It looks as though the first batch of my delicious looking vegetables is ready to be consumed. I was very excited. Until I actually pulled out the food.
SO…it turns out you have to catch broccoli at just the right time to harvest it. It was looking beautiful for a few days. I went away for the weekend and BOOM it turned into a bouquet of flowers. We did eat it – the measly fraction of food that we got was quite good (and learning that we eat the flower buds of the plant was something new) but nowhere near enough to create even a side dish. I am hoping that it will put out side shoots now that the main part is cut off. New seedlings have been started for a fall crop. Fingers crossed for greater success!
I also decided to figure out how much broccoli I was going to need for my future farm. Assuming we eat about 2 heads of broccoli every other week and that each plant takes up about 2×2 feet in space…I will need 312 sqft or 0.007 acres.
I also figured I would look up heirloom broccoli (for the future…I need to get my mutated, inbred, hybrid, beginner’s broccoli working first). Apparently there are 2 types of heirloom broccoli:
a) True Broccoli – must overwinter to grow a head of broccoli. But the plants generally won’t survive the winter unless grown in zone 7 or warmer. I am in zone 6. Damn. A hoop tunnel or cold frame might work. Seems like more work but check out how amazing these look:
b) Calabrese – will produce a head of broccoli in the same year as planted. There are still heirloom varieties of this.
To grow both varieties (recall the ‘true’ variety won’t produce every year) I would need closer to 468 sqft or 0.01 acres.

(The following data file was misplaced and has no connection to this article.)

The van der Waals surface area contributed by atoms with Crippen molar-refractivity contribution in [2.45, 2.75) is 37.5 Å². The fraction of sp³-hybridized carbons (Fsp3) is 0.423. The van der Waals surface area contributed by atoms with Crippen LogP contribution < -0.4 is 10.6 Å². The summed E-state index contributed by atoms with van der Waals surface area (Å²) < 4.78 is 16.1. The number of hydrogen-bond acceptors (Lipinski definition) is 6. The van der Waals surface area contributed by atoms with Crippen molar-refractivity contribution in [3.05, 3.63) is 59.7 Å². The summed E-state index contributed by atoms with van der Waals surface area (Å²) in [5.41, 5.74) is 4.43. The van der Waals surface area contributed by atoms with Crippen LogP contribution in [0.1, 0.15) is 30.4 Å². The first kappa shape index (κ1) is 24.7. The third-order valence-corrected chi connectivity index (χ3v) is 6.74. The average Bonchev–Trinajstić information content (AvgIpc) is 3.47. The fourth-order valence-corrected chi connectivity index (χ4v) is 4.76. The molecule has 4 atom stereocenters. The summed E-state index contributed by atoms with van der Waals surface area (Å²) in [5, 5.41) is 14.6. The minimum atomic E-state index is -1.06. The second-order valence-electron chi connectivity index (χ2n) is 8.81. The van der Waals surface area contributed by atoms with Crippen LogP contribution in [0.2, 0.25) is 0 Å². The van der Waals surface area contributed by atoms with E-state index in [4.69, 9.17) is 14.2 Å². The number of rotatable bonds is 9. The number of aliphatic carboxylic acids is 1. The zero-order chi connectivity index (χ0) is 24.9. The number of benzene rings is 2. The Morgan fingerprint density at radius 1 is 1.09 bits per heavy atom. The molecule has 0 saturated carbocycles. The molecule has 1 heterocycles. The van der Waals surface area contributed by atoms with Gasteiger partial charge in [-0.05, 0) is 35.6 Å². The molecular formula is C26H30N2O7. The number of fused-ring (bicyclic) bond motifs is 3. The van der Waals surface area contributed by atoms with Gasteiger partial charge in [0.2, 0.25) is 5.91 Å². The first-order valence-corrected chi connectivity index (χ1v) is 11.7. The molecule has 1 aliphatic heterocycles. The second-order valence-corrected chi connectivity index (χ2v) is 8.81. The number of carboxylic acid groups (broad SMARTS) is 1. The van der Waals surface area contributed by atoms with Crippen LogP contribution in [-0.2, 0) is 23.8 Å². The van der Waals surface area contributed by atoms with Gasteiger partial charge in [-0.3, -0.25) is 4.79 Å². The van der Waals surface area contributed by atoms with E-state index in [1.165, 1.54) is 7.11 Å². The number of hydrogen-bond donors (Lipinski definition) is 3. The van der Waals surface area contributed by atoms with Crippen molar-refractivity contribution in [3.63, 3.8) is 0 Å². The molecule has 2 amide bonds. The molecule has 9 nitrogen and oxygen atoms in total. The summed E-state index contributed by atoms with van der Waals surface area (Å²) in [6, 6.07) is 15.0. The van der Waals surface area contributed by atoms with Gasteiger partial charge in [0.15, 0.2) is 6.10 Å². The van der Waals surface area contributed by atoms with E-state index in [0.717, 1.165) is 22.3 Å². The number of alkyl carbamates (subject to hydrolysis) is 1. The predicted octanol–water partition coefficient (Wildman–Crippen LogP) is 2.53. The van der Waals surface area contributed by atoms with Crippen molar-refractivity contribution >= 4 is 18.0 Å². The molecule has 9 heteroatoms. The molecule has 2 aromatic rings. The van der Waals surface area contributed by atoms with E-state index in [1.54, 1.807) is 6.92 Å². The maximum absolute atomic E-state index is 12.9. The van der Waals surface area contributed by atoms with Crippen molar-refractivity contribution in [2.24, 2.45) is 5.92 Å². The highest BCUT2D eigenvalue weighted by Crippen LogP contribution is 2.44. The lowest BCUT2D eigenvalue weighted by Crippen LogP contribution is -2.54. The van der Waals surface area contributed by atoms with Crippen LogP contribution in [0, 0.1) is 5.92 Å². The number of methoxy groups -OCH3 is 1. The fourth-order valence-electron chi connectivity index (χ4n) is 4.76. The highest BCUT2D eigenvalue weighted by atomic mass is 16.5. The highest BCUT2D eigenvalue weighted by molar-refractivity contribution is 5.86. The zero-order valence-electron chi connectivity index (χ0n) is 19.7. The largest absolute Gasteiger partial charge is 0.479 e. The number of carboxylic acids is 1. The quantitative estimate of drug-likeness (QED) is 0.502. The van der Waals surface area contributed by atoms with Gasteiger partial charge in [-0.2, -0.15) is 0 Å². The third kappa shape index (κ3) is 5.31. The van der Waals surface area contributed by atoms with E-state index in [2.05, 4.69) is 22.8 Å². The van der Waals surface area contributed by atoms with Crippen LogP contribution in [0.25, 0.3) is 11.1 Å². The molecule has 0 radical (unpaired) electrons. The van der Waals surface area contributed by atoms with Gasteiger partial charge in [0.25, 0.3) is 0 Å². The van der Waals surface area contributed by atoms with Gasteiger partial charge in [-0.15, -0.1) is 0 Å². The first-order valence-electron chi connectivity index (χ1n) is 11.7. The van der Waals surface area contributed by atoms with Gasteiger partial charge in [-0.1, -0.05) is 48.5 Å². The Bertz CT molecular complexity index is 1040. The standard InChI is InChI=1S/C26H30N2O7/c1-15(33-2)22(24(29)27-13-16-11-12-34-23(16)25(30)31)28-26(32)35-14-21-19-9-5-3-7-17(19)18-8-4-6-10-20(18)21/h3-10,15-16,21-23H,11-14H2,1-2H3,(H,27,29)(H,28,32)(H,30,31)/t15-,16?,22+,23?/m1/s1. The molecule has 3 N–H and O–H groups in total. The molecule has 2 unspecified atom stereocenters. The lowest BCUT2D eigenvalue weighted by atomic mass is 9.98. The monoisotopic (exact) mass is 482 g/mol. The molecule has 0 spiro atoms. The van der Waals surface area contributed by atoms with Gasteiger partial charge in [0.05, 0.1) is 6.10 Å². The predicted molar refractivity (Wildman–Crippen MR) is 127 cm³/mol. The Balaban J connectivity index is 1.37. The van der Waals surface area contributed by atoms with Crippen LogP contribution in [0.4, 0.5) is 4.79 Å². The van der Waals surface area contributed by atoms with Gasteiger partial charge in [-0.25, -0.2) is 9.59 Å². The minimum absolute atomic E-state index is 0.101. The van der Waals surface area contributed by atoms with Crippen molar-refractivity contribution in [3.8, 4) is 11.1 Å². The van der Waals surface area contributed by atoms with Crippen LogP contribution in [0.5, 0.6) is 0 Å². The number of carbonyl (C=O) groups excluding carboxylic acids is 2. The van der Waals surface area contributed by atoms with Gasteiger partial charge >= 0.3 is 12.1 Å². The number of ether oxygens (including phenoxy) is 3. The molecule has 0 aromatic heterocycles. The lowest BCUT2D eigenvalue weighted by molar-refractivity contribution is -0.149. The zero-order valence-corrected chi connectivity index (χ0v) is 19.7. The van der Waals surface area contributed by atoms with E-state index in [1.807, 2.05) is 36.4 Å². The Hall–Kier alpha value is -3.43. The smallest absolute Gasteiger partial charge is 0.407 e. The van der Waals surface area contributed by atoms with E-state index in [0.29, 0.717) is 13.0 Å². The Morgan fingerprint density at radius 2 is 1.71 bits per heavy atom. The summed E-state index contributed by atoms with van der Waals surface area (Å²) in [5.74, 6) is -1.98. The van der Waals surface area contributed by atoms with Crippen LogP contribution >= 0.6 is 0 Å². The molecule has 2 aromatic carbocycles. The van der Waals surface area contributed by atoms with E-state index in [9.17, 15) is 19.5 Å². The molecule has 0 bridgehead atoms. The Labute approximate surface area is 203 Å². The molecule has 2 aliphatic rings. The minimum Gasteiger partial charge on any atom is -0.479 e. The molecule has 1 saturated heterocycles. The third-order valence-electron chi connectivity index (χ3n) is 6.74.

I was super pumped as I began to pull up one of my potato plants. I only got 3 small potatoes on the whole plant so my enthusiasm was soon squashed. I looked up how to increase potato yields and turns out I was planting them wrong. Turns out you are suppose to create a deep trench and place seed potatoes in the bottom, as leaves appear on the plant, you add more dirt/leaves/grass clippings, leaving only the top of the plant visible. Eventually you create this hill or mount of potatoes and that is how you get multiple potatoes on one plant. I had just put them in the ground. Opps. Apparently Matt Daemon can grow potatoes on Mars but I cannot grow them in my backyard. Here is an interesting way to build a ‘spud box’ that I might have to try in the future:
Even if I had managed to get more ACTUAL potatoes, they were diseased. YEAH! *sigh*. The skin looked a bit weird on them. Nothing alarming…but just a bit thicker with weird swirls. Looked it up: Potato scab. Caused by bacteria in my soil. Once again bacteria seem to rule my life (I was a microbiologist before kids). Dr. Google recommends buying specifically prepped starter potatoes to ensure you don’t contaminate your soil. I used the ones I got at the grocery store. So now my soil is permanently shit. I read that I can acidify my soil to help grow potatoes but given that I currently has a limited space and that most other plants do not like acidic soil, potatoes might not be the best bet in the future. I also read here that you can expose seed potatoes to sunlight to eliminate scab.
One day when I can magically grow potatoes, I figure I need about 7 potatoes per week. At an average yield of 5 potatoes per plant which each plant needing about 3 square feet of growing space, I will need about 234 square feet or 0.005 acres of potatoes.
More lessons learned: when turnips bolt (aka make flowers), they taste LIKE CRAP. I had 1 turnip (out of about 6) that did not bolt. It tasted fine and was very pretty and fun to pick out of the garden. The rest went straight into the green bin. BARF. I do not honestly consume very many turnips and planted these more to experiment with food that you can plant very early in the year. I was also curious to try making turnip pancakes. Funny enough I heard about turnip pancakes in a children’s book I grabbed from the library for my daughter and was surprised when I looked it up and it was a real thing. I will get another chance to plant them in the fall so I will try again then!